Monday, 24 September 2012

Why are British Troops still in Afghanistan ?

The reason British troops are in Afghanistan is to provide the security environment for the construction of the TAPI Pipeline. This strategic war aim has little to do with corporate profits, though these are a potential beneficial spin off as recent successful bids by Western energy giants to construct it show.

As Business Recorder reports, ( TAPI gas pipeline project: Singapore, NY, London road shows ‘well received’ September 24 2012 ), the Asian Development Bank, the "Transaction Advisor" or  "TA", is there to fund the project and "gauge the market resoponse",
The New York road shows were attended by world leading IOCs such as Chevron and Exxon Mobile and leading financial institutions Citi Group and US Exim. All participants expressed a keen interest in the project. In the London Road Show, TAPI Parties met with representatives of British Petroleum, Shell, British Gas and Morgan Stanley. Invitees for upcoming shows are Mubadala Group, Macquarie, RWE and Deutsche Bank.
It should be noted that the Asian Development Bank is mostly controlled by Western interests. It is a cousin of the World Bank. Key players are the US, Australia and the UK. The bank exists to facilitate Western financial interests in Afghanistan's "nation building".

The idea this war is about " international terrorism", as Foreign Secratary Hammond claimed a few days ago is not true. The Taliban was never the same as Al Qaida and many Taliban factions even back in 2001 were hostile to it. More so today as the Taliban is only partly made up of members prominent then.

The war is for the strategic benefits of the TAPI Pipeline, curtailing Iranian gas exports to the Indian subcontinent and maintaining a stake in carving up the mineral wealth of Afghanistan against the ival attempts of China to gain concessions in mining. Afghanistan has $1trillion of Lithium reserves.

These war aims are euphemised as "International Development" , "Nation Building" or "Infrastructure Projects". The reality is that these are all interconnected with NATO geopolitical strategy, as is evident from the stated intentions of Hillary Clinton and Robert Blake to create "A New Silk Route".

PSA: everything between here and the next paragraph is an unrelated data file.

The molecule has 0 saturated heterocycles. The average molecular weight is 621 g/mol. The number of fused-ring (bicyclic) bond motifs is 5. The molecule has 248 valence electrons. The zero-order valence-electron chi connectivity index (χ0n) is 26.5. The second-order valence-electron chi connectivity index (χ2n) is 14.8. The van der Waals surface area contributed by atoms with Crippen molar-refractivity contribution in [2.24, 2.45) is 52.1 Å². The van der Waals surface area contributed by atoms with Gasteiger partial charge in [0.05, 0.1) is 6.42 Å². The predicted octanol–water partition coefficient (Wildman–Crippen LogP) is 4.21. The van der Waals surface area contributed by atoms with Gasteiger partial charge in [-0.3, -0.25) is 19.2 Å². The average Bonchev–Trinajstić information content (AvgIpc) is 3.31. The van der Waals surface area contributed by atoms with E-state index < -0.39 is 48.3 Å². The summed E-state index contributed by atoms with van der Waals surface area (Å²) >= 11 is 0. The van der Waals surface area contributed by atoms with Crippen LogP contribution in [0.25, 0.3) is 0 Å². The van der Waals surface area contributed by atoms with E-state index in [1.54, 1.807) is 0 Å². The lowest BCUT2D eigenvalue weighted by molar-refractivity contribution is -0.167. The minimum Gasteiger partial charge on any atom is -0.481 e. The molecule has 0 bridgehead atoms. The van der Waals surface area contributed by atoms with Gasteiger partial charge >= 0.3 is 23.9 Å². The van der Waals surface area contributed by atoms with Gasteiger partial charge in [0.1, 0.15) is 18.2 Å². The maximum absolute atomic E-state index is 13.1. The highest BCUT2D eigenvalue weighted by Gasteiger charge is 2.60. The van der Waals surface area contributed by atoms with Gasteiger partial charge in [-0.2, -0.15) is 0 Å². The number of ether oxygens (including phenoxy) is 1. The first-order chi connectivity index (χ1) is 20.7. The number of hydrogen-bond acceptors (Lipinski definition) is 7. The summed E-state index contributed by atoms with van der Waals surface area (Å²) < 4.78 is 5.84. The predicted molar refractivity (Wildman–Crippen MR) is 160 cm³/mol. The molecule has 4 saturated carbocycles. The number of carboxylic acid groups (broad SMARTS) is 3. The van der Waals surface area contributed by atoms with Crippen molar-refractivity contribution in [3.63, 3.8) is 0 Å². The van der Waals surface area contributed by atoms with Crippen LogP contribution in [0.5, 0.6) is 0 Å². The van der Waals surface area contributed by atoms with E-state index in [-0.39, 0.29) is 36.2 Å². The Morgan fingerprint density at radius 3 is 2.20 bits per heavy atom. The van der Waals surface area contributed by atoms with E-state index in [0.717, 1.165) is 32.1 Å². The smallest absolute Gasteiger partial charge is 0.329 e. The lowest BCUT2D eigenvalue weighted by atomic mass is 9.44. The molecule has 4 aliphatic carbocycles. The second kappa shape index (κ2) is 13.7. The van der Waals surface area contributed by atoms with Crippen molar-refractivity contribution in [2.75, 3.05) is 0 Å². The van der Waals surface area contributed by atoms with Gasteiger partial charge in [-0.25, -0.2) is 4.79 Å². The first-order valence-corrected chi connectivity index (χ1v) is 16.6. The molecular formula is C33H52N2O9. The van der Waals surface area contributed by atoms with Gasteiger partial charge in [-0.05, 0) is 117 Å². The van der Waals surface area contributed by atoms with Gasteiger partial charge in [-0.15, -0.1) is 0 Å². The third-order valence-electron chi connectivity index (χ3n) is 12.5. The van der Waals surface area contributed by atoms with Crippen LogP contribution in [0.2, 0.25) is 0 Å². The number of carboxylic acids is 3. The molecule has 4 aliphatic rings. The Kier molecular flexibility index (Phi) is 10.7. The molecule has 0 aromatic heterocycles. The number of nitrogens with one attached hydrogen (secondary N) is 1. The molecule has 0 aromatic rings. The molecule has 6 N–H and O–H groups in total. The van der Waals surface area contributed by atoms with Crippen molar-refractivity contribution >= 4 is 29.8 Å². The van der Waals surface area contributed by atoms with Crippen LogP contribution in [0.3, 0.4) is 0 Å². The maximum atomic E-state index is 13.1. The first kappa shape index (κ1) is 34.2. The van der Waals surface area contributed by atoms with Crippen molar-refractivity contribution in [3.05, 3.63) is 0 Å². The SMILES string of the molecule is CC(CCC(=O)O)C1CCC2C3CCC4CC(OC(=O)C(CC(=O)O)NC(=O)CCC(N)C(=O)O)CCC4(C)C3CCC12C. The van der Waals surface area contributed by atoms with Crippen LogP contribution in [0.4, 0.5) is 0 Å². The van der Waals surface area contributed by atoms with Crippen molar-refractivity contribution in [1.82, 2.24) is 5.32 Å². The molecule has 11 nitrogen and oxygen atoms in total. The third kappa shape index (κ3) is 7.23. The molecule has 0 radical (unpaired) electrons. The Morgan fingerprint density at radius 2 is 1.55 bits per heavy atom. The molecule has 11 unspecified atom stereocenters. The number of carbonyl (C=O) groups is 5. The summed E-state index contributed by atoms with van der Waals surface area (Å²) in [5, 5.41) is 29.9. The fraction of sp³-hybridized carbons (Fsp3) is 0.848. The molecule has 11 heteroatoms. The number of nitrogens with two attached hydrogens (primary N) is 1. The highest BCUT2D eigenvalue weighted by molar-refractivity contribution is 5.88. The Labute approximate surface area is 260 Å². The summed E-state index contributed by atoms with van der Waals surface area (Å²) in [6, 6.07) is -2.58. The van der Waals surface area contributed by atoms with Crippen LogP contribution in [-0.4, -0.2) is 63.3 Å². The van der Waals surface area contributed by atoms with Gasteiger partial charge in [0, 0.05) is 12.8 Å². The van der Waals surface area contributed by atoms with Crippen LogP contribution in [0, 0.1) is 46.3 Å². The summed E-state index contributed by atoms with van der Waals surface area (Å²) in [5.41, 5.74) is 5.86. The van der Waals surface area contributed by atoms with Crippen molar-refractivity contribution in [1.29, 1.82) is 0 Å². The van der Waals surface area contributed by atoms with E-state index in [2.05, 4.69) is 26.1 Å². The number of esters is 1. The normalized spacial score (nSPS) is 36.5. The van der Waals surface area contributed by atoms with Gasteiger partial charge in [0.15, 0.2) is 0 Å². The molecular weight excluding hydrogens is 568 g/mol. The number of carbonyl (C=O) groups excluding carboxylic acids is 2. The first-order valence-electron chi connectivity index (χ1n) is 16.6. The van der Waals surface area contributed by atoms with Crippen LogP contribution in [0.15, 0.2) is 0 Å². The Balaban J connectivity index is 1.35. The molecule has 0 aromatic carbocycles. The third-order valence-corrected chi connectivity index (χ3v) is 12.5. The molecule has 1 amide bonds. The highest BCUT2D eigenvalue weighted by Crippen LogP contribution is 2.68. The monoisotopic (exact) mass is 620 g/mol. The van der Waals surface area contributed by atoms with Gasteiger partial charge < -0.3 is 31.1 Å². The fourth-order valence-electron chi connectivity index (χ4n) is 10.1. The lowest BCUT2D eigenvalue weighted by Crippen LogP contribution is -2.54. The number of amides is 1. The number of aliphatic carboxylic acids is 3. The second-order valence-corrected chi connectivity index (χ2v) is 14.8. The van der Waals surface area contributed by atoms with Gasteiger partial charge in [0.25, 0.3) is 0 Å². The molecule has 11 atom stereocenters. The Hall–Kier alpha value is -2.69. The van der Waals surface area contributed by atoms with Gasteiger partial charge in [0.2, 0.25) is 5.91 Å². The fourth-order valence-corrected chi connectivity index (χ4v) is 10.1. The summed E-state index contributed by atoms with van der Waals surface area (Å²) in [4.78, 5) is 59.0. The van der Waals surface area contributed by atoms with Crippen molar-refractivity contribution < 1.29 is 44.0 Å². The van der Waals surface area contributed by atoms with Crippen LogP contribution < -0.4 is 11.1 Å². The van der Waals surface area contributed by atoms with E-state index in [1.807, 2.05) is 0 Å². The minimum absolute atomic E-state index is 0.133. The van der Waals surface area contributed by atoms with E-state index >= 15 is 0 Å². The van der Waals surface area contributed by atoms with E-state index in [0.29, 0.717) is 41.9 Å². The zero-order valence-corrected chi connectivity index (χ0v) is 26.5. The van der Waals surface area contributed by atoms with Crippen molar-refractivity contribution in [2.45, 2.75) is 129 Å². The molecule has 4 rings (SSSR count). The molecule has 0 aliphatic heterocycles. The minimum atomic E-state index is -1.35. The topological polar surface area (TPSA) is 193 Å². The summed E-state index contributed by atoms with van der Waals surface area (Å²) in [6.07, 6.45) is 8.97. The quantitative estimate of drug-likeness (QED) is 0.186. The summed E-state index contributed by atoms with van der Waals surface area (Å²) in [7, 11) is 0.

The TAPI pipeline is important as part of the aim of isolating Iran. The IPI Pipeline has already been largely built on the Iranian side and would supply gas to an energy hungry Pakistan four times cheaper than from Turkmenistan and Afghanistan to the north and with less domestic discontent.

No war, the Fourth Afghan War included, is ever only "about" one thing. The importance of the Trans Afghan Pipeline was there from the outset of the War. Preventing Al Qaida from having a base in Afghanistan was also an original war aim of the Bush II administration.

As the war has dragged on and Washington becomes more concerned over Iranian ambitions, and its ability to exercise influence in the Middle East and Central Asia grows stronger as Shia movements gain power and influence, blocking a lucrative Iranian pipeline to the east has become ever more important.

The TAPI pipeline's construction would offset the need for Iranian gas exports, entrench the sanctions regime already in place and, possibly, destabilise the government in Tehran and help bring about "regime change". The alleged nuclear programme of Iran is also a consideration here.

In a nutshell, the governments of NATO nations keep giving contradictory statements as the real objectives are thought to be ones that are difficult to explain to the publics of democratic states and so the usual "politically correct" ones are given-development, women's rights, protection from terrorism etc

John Foster, a former World Bank economist and expert in energy geopolitics, has at length argued the central importance of the TAPI pipeline in "staying the course" in Afghanistan. The most detailed treatment is his seminal 'Pipeline Through a Troubled Land.

The fact that is, as British soldiers continue to be repatriated in body bags, that there is no debate in Parliament about the war aims. This makes it all the more important that those who oppose this war actually understand what the true stakes in the conflict are.

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